Yomo 2018: IRB Barcelona presents "La recerca biomèdica des de dins"

 Julien Colombelli, Core Facility Manager of the Advanced Digital Microscopy Laboratory at IRB Barcelona.

Julien Colombelli, Core Facility Manager of the Advanced Digital Microscopy Laboratory at IRB Barcelona.

  • <p>Julien Colombelli, Core Facility Manager of the Advanced Digital Microscopy Laboratory at IRB Barcelona.</p>
  • <p>LEGOLish, a lego-based system that offers students the possibility to take images or videos themselves with their own mobile phones. Image: Julien Colombelli.</p>

This activity, developed in collaboration with BIST, will allow participants to learn how and why DNA is studied, and what genetic mutations are and how they relate to cancer.

Also, they will have the opportunity to use a reconstruction of a Light Sheet Microscope made of LEGO.

For the second year in a row, IRB Barcelona, in collaboration with BIST (Barcelona Institute of Science and Technology), will participate in the Youth Mobile Festival (YoMo) Barcelona—an event that is part of the Mobile World Congress. In this regard, today the Institute will be presenting the activity "La recerca biomèdica des de dins".

Targeted at students between 10 and 14 years of age, this activity aims to promote scientific vocation in field such as biomedicine, biology and chemistry and promote critical thinking and the responsible use of technology. Participants will learn that biomedicine is a key discipline that allows the study of mechanisms that lead to the development of diseases and the discovery of approaches to cure them.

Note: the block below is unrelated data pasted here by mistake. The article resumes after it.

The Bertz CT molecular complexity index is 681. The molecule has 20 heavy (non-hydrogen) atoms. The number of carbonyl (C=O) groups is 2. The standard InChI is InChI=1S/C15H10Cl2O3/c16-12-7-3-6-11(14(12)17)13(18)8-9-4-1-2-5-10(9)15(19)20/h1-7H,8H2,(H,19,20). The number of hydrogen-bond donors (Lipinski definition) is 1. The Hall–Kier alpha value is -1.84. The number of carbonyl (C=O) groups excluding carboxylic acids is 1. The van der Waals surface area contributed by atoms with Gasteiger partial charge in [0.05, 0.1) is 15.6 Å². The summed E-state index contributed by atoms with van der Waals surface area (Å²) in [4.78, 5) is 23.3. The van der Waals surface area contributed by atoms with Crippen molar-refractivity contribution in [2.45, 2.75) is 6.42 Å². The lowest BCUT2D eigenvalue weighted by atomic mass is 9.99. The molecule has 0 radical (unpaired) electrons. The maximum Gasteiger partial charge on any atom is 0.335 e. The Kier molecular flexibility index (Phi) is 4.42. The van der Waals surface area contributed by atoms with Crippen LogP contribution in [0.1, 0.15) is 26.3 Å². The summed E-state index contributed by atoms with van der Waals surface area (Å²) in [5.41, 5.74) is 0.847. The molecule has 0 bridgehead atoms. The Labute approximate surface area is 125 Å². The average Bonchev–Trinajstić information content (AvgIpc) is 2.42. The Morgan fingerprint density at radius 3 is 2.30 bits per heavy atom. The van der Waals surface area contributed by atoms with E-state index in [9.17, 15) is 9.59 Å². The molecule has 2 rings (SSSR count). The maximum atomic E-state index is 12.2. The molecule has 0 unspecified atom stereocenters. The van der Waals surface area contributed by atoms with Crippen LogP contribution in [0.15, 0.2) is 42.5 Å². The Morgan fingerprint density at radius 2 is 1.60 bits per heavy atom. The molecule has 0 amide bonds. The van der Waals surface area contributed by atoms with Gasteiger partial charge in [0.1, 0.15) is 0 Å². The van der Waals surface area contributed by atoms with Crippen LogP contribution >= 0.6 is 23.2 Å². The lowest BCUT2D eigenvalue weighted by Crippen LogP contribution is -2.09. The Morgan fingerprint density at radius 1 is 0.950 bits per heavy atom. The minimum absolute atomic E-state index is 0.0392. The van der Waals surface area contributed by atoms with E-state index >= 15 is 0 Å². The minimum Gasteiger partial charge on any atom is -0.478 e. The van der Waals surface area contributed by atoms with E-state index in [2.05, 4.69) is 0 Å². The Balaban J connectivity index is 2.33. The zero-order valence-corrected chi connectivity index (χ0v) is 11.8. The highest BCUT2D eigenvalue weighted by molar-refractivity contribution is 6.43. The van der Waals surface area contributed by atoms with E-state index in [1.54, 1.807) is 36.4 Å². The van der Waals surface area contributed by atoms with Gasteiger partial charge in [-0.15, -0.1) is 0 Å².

Two activities have been prepared for the event. In the first, a workshop led by two PhD students at IRB Barcelona, ​​participants will learn about DNA and why it is studied in biomedical research, particularly in cancer research. They will also learn about genetic mutations and how they relate to cancer.

Also, they will have the opportunity to extract DNA from their own cells, following the same steps as those used by scientists in the laboratory, and they will also discover why this biological material is so useful for research into genetic diseases.

Legolish-Mot, a cutting-edge microscope

The second activity includes the Light Sheet Microscope build with LEGO pieces that can capture live images over several days without damaging the sample. This technique allows researchers to study larger elements such as tissues and organs, and even embryos in development.

Directed by Julien Colombelli, inventor of the microscope and Core Facility Manager of the Advanced Digital Microscopy Laboratory at IRB Barcelona, this activity will allow participants to use the microscope to view fluorescent samples and to capture images using their own mobile phones.